Happy Saturday, dear readers. I’m senior reporter Phil Rosen. Just finished your weekend reads – and there are a few doozies on deck.
Today’s newsletter features my conversation with Charles Schwab’s Liz Ann Sonders, and why she thinks the economy is already in a recession.
Next, we’ll explore some of the best reads from Insider’s award-winning newsroom.
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Liz Ann Sonders is the Chief Investment Strategist at Charles Schwab. This conversation has been lightly edited for length and clarity.
Phil Rosen: Can you explain your assessment of a “continuing recession” in the US economy?
Liz Ann Sonders: Typically, when you go into a recession, everything kind of gets hit at the same time. This was certainly the case with the COVID recession and the financial crisis.
But now, specific categories have entered recession territory, such as housing, consumer confidence, CEO confidence or measures like the inverted yield curve. But you have this positive offset, because of the pent-up demand that still finds its way into services and keeps the job market afloat.
Eventually, you’ll see some rolling there, in part because that’s precisely what the Fed is trying to do, weaken the labor market so that inflation continues to decelerate. I think it’s only a matter of time before many segments that are not yet affected are affected – a situation where weakness shows up.
How far do you think the slowdown will extend?
THE ACE: Some pockets were affected, you saw quite deep contractions. But overall, I would expect that we could avoid a major deterioration in GDP, because of the slippery nature, but also because we don’t have the kind of imbalances that we had over the period 2007-2009.
When the real estate crisis happened, it destroyed the entire global financial system. But there’s none of that now, so that should limit GDP contractions, barring a black swan event. But it might last longer due to rolling nature.
How do you see the Fed navigating in the coming months?
THE ACE: The Fed is trying to thread the needle of the weaker labor market perfectly, trying to crush job offers without crushing employment. It’s always tricky. Either they overshoot, and you have a more severe contraction in the economy, or they declare victory too soon on the inflation front.
Because we haven’t seen a big enough easing in the labor market, you have a sort of 1970s type story. But the conditions surrounding inflation today are quite different from those of the 1970s. 70. What really caused Volcker in the 1980s to have to “pull a Volcker” and raise rates was because of the mistake of the 1970s – when the Fed thought inflation was under control, it relaxed its policy, it reignited again.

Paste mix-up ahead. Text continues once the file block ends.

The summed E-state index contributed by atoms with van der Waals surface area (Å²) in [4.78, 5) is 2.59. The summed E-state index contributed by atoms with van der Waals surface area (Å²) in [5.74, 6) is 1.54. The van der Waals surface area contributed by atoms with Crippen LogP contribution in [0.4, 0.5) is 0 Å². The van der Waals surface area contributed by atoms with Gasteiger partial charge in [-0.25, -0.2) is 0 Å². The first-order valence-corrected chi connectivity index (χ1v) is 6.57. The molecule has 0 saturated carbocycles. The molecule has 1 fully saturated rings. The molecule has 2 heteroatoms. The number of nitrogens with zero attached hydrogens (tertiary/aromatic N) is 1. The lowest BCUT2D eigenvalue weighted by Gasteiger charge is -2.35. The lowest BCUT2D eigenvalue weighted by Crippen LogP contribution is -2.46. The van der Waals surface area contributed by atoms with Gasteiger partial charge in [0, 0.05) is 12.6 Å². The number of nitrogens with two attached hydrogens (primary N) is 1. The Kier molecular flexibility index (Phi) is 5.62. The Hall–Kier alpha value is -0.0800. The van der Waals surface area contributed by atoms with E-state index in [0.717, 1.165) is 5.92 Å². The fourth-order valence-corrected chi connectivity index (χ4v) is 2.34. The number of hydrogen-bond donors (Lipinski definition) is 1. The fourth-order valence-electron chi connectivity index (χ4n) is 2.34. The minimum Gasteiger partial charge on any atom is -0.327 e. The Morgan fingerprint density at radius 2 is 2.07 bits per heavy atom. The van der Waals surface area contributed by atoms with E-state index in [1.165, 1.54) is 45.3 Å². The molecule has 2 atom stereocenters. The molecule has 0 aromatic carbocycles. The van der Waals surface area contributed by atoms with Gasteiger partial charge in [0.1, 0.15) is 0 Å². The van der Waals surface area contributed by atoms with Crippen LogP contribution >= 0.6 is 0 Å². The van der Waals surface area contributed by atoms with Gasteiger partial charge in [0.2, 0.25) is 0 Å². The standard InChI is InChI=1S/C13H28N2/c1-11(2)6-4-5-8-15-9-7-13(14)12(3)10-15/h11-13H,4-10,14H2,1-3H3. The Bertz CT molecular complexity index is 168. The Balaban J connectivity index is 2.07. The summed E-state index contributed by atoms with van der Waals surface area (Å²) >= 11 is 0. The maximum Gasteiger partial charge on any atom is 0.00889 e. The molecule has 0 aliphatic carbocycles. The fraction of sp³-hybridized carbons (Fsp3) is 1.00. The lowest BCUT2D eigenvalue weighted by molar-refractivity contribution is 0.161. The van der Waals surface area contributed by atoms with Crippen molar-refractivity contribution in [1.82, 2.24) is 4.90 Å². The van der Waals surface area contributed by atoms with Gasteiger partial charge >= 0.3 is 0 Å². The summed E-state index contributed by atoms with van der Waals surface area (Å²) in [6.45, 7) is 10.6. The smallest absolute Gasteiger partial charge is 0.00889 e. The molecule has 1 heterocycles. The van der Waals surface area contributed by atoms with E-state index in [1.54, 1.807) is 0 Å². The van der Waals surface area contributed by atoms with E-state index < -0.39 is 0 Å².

So the Fed wants to avoid the bumps that led Volcker to do what he did. They want the medicine to be applied more consistently.
Short-term difficulties in the labor market create better long-term economic prospects.
How will stock market investing change in 2023?
THE ACE: There are significant shifts that started this year and will continue into next year, and one is that fundamentals have reconnected to prices. Equal weight [stocks] wear much better in relation to the ceiling weight; active managers are having a much better year than in the past. This is largely because there is a risk-free rate again.
Investors should focus on “what’s missing”, in the macro sense. In other words, for example, we are in an earnings downgrade environment, which means forward earnings estimates are falling, so you want to look for companies that have positive earnings surprises. profits.
We are not in an environment where making a sector call or two will be the way to do well. It’s going to be more fundamental-based, and I think that’s actually a positive backdrop, although we’re still in an environment where volatility is likely to persist, because what I think is not yet priced in market is the new earnings deterioration.
Can you share a book recommendation?
THE ACE: I have my favorite book of all time, “Reminiscences of a Stock Operator”. It’s the first book I was given when I started this business in 1986, and it’s the one I recommend all the time.
It really helps people understand how psychology comes into play as a bigger driver of what the markets are doing than any other fundamental.
And your favorite market quote?
THE ACE: I think that’s what John Templeton is best known for: “Bull markets are born on pessimism, grow on skepticism, mature on optimism and die on euphoria.”
Read the full interview with Liz Ann Sonders here.
What did you think of Sonders’ ideas?
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Organized by Phil Rosen in New York. Feedback or tips? Tweeter @philrosenn or email email@example.com
Edited by Max Adams (@maxradams) At New York.